Courtesy of Matador
Courtesy of Big Agnes
Our gear gets dirty when we travel. Now is the perfect time to give it a little TLC.
Experts weigh in on the best ways to clean and maintain your suitcases, backpacks, water bottles, hiking boots, and more.
It’s been a few weeks since most states began to encourage social distancing and to impose shelter-in-place orders. You’ve cleaned your bathroom, swept under your bed, detailed the stove (twice), and rearranged your living room. Now might just be the perfect time to tackle that closet, crawl space, or section of your garage where you store your travel and adventure gear.
We reached out to experts to find out the best ways to clean, maintain, and store common travel gear, so that when the world opens up for adventure again, you’ll be ready.
Your most trusted travel companion deserves a thorough cleaning after every trip. Whether you’re Team Hard-Shell or Team Soft-Side, start with the interior. Empty your suitcase of any debris, even opening all the pockets and giving it an upside-down shake.
Victor Sanz, the creative director at Tumi, notes that the interior and pockets are often overlooked when you’re cleaning a suitcase. He recommends you vacuum those smaller spaces and corners, especially if you’ve been to sandy destinations.
Then apply a cleanser, like Tumi’s Fabric Cleaner, onto any dirty or stained areas of the lining, and wipe clean with a damp cloth. If you are using a household cleaner, Sanz recommends you test it on a small, inconspicuous area first to ensure that it will not damage the material that you are trying to clean.
If the lining of your bag has plastic pockets, wipe them with gentle soap and water, then wipe clean.
Next it’s on to the exterior. Sanz says, “Start by removing any security stickers or tags . . . and clean off any excess surface dirt.” If you’re cleaning a fabric suitcase, a dry cloth, brush, or sponge should do the trick; for hard-side luggage, you’ll want to use a damp cloth. Then spray on an appropriate cleaner. You can use the same fabric cleaner you used on the interior for a soft-side case, and luggage companies including Tumi sell hard-side cleaner. In a pinch you can use mild household cleansers for both of these. If your bag is leather, use a leather cleaner and conditioner to avoid drying it out. Gently rub the cleanser into affected areas and those places that may have picked up more dirt. After a minute or two, wipe it clean and air dry.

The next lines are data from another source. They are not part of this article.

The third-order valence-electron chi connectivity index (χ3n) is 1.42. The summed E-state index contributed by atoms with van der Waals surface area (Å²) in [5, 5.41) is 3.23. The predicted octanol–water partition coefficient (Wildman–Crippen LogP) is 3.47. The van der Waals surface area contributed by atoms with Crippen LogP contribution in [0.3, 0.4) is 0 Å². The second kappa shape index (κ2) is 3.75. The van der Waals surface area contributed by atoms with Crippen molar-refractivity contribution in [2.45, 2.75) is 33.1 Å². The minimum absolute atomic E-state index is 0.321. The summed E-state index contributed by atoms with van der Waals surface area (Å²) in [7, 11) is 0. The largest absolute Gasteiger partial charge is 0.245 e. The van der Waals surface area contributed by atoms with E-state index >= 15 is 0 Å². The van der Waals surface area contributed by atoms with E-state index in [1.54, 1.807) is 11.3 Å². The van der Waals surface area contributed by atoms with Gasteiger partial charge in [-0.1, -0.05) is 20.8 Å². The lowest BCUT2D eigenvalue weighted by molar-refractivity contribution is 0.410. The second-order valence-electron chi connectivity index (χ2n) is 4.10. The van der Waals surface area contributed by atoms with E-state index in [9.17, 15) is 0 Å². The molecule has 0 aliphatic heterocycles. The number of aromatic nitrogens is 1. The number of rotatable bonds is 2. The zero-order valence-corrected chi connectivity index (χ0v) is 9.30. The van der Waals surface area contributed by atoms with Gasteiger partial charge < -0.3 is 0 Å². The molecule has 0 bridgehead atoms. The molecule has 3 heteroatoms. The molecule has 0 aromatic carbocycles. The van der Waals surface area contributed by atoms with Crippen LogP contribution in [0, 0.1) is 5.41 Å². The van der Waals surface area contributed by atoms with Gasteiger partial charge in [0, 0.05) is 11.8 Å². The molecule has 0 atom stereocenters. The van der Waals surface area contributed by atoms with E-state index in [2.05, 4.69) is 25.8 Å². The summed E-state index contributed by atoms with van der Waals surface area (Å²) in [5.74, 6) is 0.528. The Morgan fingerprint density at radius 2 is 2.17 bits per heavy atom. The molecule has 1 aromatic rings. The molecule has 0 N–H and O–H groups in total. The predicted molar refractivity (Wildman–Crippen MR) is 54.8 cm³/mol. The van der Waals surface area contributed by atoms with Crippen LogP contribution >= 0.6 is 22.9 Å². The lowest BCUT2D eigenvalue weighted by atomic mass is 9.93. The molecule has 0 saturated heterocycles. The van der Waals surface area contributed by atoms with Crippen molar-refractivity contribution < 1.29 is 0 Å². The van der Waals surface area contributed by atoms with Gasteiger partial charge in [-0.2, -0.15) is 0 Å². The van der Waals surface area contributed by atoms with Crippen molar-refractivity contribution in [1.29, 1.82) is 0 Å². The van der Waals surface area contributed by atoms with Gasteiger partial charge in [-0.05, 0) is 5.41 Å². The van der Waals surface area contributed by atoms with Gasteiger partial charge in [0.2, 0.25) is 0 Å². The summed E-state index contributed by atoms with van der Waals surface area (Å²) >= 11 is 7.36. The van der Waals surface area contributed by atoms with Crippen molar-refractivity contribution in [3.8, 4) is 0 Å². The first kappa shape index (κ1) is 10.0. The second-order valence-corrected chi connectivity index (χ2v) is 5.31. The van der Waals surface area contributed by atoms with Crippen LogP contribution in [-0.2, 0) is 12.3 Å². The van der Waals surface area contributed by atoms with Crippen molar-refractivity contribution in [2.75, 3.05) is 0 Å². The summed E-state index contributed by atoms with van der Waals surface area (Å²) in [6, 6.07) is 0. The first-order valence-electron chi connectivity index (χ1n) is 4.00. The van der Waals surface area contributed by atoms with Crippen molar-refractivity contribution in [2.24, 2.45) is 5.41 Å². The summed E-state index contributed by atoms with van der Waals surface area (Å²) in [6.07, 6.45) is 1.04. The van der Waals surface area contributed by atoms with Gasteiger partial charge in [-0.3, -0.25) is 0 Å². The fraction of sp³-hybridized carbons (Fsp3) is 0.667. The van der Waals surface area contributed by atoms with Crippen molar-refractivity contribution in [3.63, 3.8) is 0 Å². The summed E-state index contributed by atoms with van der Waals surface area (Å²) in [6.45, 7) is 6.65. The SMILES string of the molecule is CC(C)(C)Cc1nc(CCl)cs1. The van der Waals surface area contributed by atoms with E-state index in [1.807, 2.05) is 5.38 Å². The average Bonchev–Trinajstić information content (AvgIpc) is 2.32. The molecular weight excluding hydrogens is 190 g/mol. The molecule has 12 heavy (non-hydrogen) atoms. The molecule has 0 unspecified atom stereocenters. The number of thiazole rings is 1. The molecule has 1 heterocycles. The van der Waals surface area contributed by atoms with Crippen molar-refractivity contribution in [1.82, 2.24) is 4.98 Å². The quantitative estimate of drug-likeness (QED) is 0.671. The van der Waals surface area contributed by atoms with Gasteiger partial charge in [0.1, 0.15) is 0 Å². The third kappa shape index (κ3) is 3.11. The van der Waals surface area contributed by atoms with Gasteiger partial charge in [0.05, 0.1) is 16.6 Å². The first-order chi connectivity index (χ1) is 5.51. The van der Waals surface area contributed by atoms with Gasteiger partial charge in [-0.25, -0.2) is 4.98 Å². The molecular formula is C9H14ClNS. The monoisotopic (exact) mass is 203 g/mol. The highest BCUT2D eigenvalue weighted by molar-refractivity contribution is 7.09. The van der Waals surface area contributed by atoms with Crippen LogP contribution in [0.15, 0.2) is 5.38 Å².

Stubborn scuffs on your hardshell? Try a Magic Eraser. And don’t forget to wipe down the wheels of your suitcase with disinfecting wipes. If you find any broken zippers or a handle that sticks, Sanz says that’s often a small job but best left to the professionals. For Tumi luggage, he says, “Most of the time a minor repair or tweak can be fixed in the store, and that’s all you need to get you back on the road.”
Store your bag in a dust cover (if you have one), and keep it in a place that does not get excessively hot or excessively cold. “Suitcases make excellent storage when they are not being used for travel,” says Sanz, “so keep that in mind for any areas of your home that may need organizing.”
According to Sam Goodhue, a product designer at Matador, there’s some controversy in the adventure gear world about the best way to clean a travel backpack. “Different manufacturers may tell you different things,” he says. Spot-cleaning with a mild cleanser is your safest bet, but if your pack has become particularly grimy, you’ll want to hand-wash it.
“I fill up my tub with lukewarm water and use an unscented gentle soap like Dr. Bronner’s Baby or, better yet, an outdoor gear–specific soap like Nikwax Techwash,” says Goodhue. “Submerge the bag and agitate by hand, use a nylon brush to gently scrub clean any dirty spots. Once your bag has soaked and been agitated for a few minutes, repeat with a new batch of soapy water or rinse with clean water. Be sure to rinse multiple times to get all the soap out.”
Pay special attention to the bottom of pockets, where debris settles and gets worked into the fabric, as well as high sweat areas like the back panel and shoulder straps. Also the zippers. “If you tend to get sand and grit in your zipper,” says Goodhue, “clean it out with an old toothbrush often.”
Goodhue recommends against washing a backpack in a machine because that can damage the protective coating and cause unnecessary wear and tear. But all backpacks are different so “when in doubt, contact the manufacturer.”
Once it’s done, let your pack dry fully before storing it, and wash it yearly for best results.
Found some damage? “Many manufacturers offer warranty repair services,” says Goodhue, “and there are some reputable third-party repair centers like Gear ReStore and Rainy Pass Repair.” For smaller rips and tears, he recommends Gear Aid’s patch products or Tenacious Tape, a woven, outdoor gear–specific repair tape.